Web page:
Wednesday, January 14, 2009

How about Wednesday with John this week...

Since Dave and I are going to be gone tomorrow through Monday or Tuesday, I thought I would post about our Calvin reading before Sunday this week, since I don't know what my opportunities will be like over the weekend. We have been reading ahead, too, so we can safely leave our rather large McNeill/Battles tome at home rather than drag it on the airplane.

We are well into chapter 1: The Knowledge of God and That of Ourselves Are Connected. How They Are Interrelated. I have been bookmarking sme of my favorites as we have been reading. Let me share a few:

The wonderful opening sentence is simply so true:
Nearly all the wisdom we possess, that is to say, true and sound wisdom, consists of two parts: the knowledge of God and of ourselves.

Calvin's colorful use of derogatory language (as RG points out) is evident, and while it struck me as funny, should likely not be emulated. Take this as an example. poor Lucretius...:

This [the proclivity of man to confuse the creation with the creator] shows itself even more clearly in the sacrilegious words of that filthy dog Lucretius which has been deduced from that principle.

Sometimes Calvin's colorful language surprises and delights me. This one, when speaking about Epicureanism, made me laugh:

Do all the treasures of heavenly wisdom concur in ruling a five-foot worm while the whole universe lacks this privilege?

And the beauty of not only Calvin's words, but his thoughts, at times overwhelms me. Take this beautiful passage, discussing how the creation of God reflects Him:
The final goal of the blessed life, moreover, rests in the knowledge of God. Lest anyone, then, be excluded from access to happiness, he [God} not only sowed in men's minds that seed of religion of which we have spoken but revealed himself and daily discloses himself in the whole workmanship of the universe. As a consequence, men cannot open their eyes without being compelled to see him.Indeed. his essence is incomprehensible; hence, his divineness far escapes all human perception. But upon his individual works he has engraved unmistakable marks of his glory, so clear and so prominent that even unlettered and stupid folk cannot plead the excuse of ignorance.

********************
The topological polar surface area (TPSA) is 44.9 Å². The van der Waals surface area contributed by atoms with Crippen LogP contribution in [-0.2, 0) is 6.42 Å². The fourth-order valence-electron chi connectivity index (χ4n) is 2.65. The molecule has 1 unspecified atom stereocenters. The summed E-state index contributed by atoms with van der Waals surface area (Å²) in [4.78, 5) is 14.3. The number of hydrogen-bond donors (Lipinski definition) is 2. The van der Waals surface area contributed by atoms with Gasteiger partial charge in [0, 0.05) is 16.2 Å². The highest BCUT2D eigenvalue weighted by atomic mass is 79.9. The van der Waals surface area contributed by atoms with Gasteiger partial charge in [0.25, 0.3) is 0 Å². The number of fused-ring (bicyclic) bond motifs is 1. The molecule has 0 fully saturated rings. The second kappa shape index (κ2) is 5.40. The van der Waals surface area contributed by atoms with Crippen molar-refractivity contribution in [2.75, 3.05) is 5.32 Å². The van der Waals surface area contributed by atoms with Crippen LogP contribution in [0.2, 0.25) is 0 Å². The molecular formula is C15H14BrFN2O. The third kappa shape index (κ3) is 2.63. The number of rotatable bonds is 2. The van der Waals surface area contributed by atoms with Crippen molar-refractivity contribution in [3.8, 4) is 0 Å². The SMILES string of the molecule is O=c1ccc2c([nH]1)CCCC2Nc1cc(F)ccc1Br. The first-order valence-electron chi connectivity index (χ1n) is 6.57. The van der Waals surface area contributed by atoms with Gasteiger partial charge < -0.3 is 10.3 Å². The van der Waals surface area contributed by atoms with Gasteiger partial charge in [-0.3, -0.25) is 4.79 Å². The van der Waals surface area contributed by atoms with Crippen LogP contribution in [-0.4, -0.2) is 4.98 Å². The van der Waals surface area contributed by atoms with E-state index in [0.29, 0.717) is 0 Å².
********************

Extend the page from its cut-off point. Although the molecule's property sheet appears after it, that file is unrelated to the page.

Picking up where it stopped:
And perhaps this is the most succinct, beautiful explanation of what it means to be a Christian in all of literature:
For what is more consonant with faith than to recognize that we are naked of all virtue, in order to be clothed by God? That we are empty of all good, to be filled by him? That we are slaves of sin, to be freed by him? Blind, to be illumined by him? Lame, to be made straight by him? Weak to be sustained by him? To take away from us all occasion for glorying, that he alone may stand forth gloriously and we glory in him.
~Prefatory Address to King Francis, part 2.

What things have struck you as you have been reading through Calvin?

1 comment:

Carolyn said...

I'm caught up with you in the readings, Chris, but although I chuckled at the idea of a five foot worm, I couldn't figure out what he meant. What are meant by the treasures of heavenly wisdom? Or the universe lacking the privilege?

It's nice to see bits and pieces of the ideas I'm reading about in Plato pop up in Calvin.